TraniWreck, started in 2004by Aliza Shapiro (aka
Heywood Wakefield), is the all-gender, all-genre cabaret show. The
following year "Wreckage: The Contest Show" was born. This year's
"Wreckage," takes place Nov. 20 and will feature 11 contestants culled
from six preliminary rounds held earlier this year. Each contestant
will perform two pieces for a panel judges that includes Hilken Mancini
of Shepherdess, Dave Geissler of Musk and Varietae, Vice V'ersitile of
Varietae, The (former) Haiku King Frankie Cocktail, Mal from Queer
Soup, and Tibbs, the Truth Serum accountant. Shapiro, who debuted her
Wakefield persona in February 2000, told In Newsweekly the contest this
year will be bigger than last year and next year will be bigger still.
In Newsweekly (I.N.): What do you see as some of the greatest strengths and weaknesses of the greater Boston drag scene?
Aliza Shapiro (AS):
Boston is tough. There are limited venues where drag shows are easy to
put on. Any time you find a place and build an audience and have a good
run it's a triumph. I think this leads to some separation in the
"scene" where not all the kings and queens hang out or even do shows
together. It's even hard to find where some of the performances are
happening because "the scene" is fractured.
I.N.: Why do you feel that drag performers appeal to such a widely diverse crowd?
There's something for everyone. There's a sense of mystery and
sexuality that is appealing to people of all genders and sexualities.
And when the performance is challenging and exciting people are drawn
to it. The initial "is it a guy? Is it a girl?" impulse is overcome by
the idea, "This is a great number, I was taken to another place."
I.N.: Could you have predicted what TraniWreck became?
I couldn't have predicted any of it. TraniWreck and Wreckage have been
a blast. We've, me and the folks in the loose thing I call "the cast",
put on so many amazing performances and nurtured so many local and
international performers, it's really been outstanding. People in the
International drag scene check in with me about the shows and what's
happening in Boston so word is getting out and I'm really proud of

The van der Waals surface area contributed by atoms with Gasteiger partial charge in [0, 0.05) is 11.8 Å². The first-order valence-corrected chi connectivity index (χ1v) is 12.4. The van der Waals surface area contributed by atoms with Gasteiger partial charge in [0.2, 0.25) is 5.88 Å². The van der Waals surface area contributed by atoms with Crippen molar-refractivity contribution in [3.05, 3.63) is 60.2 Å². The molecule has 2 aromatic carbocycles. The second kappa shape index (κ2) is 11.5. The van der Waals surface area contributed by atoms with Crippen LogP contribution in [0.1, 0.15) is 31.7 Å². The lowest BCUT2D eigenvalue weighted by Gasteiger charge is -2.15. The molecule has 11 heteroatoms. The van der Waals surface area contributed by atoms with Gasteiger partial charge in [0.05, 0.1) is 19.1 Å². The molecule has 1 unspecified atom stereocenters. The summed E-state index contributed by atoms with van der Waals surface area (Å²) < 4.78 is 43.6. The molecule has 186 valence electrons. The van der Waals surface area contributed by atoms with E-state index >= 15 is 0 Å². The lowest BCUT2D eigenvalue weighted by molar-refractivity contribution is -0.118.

that. Some drag is about impersonation, impressions, and
imitation ¦[but] I'm not interested in kings and queens who look
exactly like someone they are emulating. It's an amazing skill, but
it's not where my heart is at.
I.N.: What's different about Wreckage this year?
We ran Wreckage differently this year than last. Last year, I let the
TraniWreck cast compete in the competition. They were scored on a curve
to balance everything more fairly. This year they aren't competing and
took over as judges, which worked great until our friends started
competing! I think word of mouth and the excitement about the loose
community of performers attached to the shows got people out to compete
and to see the shows. Then things just built.
I.N.: Do you have big plans for 2007?
Heywood has a bunch of gigs in the works in other cities including some
in Canada. He'll be hitting NYC a couple of times before the end of the
year even. (It's a big change from the karaoke bars on Route 1 where he
got his start!) Truth Serum will continue to produce the kind of shows
people have grown to expect from us - edgy, challenging performances,
bands and films from local as well as national and international
"Wreckage" takes place Nov. 20 at
Great Scott, 1222 Commonwealth Ave., Allston. Doors open at 8 p.m. and
the show is scheduled to start at 9 p.m. The cost is $8-$10. For more
information about TraniWreck and Wreckage connect to
www.truthserum/traniwreck and www.truthserum/wreckage.